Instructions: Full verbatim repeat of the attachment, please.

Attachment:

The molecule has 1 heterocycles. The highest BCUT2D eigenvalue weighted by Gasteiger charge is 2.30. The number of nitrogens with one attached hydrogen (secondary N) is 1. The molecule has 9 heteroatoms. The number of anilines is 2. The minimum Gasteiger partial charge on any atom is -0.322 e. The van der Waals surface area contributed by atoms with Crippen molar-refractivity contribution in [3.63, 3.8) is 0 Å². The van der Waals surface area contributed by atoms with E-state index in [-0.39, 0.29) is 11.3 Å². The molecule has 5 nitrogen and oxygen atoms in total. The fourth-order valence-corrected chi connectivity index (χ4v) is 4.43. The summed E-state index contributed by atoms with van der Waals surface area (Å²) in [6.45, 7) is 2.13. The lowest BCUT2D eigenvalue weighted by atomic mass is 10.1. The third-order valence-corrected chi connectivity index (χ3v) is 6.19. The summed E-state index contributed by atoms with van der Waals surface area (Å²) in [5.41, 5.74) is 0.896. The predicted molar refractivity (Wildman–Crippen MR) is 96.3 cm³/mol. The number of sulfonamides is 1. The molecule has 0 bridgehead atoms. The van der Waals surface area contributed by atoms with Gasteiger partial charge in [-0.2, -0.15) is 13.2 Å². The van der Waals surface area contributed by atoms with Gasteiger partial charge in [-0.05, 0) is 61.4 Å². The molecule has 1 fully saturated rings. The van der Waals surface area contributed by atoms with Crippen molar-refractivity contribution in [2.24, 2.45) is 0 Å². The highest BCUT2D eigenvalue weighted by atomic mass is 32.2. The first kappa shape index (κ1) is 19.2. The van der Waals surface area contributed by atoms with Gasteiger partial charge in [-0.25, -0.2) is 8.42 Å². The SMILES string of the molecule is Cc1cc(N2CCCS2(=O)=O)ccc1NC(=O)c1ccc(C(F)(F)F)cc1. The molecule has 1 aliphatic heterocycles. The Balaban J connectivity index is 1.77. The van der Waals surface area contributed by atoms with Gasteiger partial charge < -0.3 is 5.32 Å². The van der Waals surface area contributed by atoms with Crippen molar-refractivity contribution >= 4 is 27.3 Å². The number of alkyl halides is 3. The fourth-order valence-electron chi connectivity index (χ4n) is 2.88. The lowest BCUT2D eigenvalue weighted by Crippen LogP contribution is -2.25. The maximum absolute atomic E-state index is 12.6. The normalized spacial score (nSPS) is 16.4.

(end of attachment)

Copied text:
The molecule has 1 heterocycles. The highest BCUT2D eigenvalue weighted by Gasteiger charge is 2.30. The number of nitrogens with one attached hydrogen (secondary N) is 1. The molecule has 9 heteroatoms. The number of anilines is 2. The minimum Gasteiger partial charge on any atom is -0.322 e. The van der Waals surface area contributed by atoms with Crippen molar-refractivity contribution in [3.63, 3.8) is 0 Å². The van der Waals surface area contributed by atoms with E-state index in [-0.39, 0.29) is 11.3 Å². The molecule has 5 nitrogen and oxygen atoms in total. The fourth-order valence-corrected chi connectivity index (χ4v) is 4.43. The summed E-state index contributed by atoms with van der Waals surface area (Å²) in [6.45, 7) is 2.13. The lowest BCUT2D eigenvalue weighted by atomic mass is 10.1. The third-order valence-corrected chi connectivity index (χ3v) is 6.19. The summed E-state index contributed by atoms with van der Waals surface area (Å²) in [5.41, 5.74) is 0.896. The predicted molar refractivity (Wildman–Crippen MR) is 96.3 cm³/mol. The number of sulfonamides is 1. The molecule has 0 bridgehead atoms. The van der Waals surface area contributed by atoms with Gasteiger partial charge in [-0.2, -0.15) is 13.2 Å². The van der Waals surface area contributed by atoms with Gasteiger partial charge in [-0.05, 0) is 61.4 Å². The molecule has 1 fully saturated rings. The van der Waals surface area contributed by atoms with Crippen molar-refractivity contribution in [2.24, 2.45) is 0 Å². The highest BCUT2D eigenvalue weighted by atomic mass is 32.2. The first kappa shape index (κ1) is 19.2. The van der Waals surface area contributed by atoms with Gasteiger partial charge in [-0.25, -0.2) is 8.42 Å². The SMILES string of the molecule is Cc1cc(N2CCCS2(=O)=O)ccc1NC(=O)c1ccc(C(F)(F)F)cc1. The molecule has 1 aliphatic heterocycles. The Balaban J connectivity index is 1.77. The van der Waals surface area contributed by atoms with Gasteiger partial charge < -0.3 is 5.32 Å². The van der Waals surface area contributed by atoms with Crippen molar-refractivity contribution >= 4 is 27.3 Å². The number of alkyl halides is 3. The fourth-order valence-electron chi connectivity index (χ4n) is 2.88. The lowest BCUT2D eigenvalue weighted by Crippen LogP contribution is -2.25. The maximum absolute atomic E-state index is 12.6. The normalized spacial score (nSPS) is 16.4.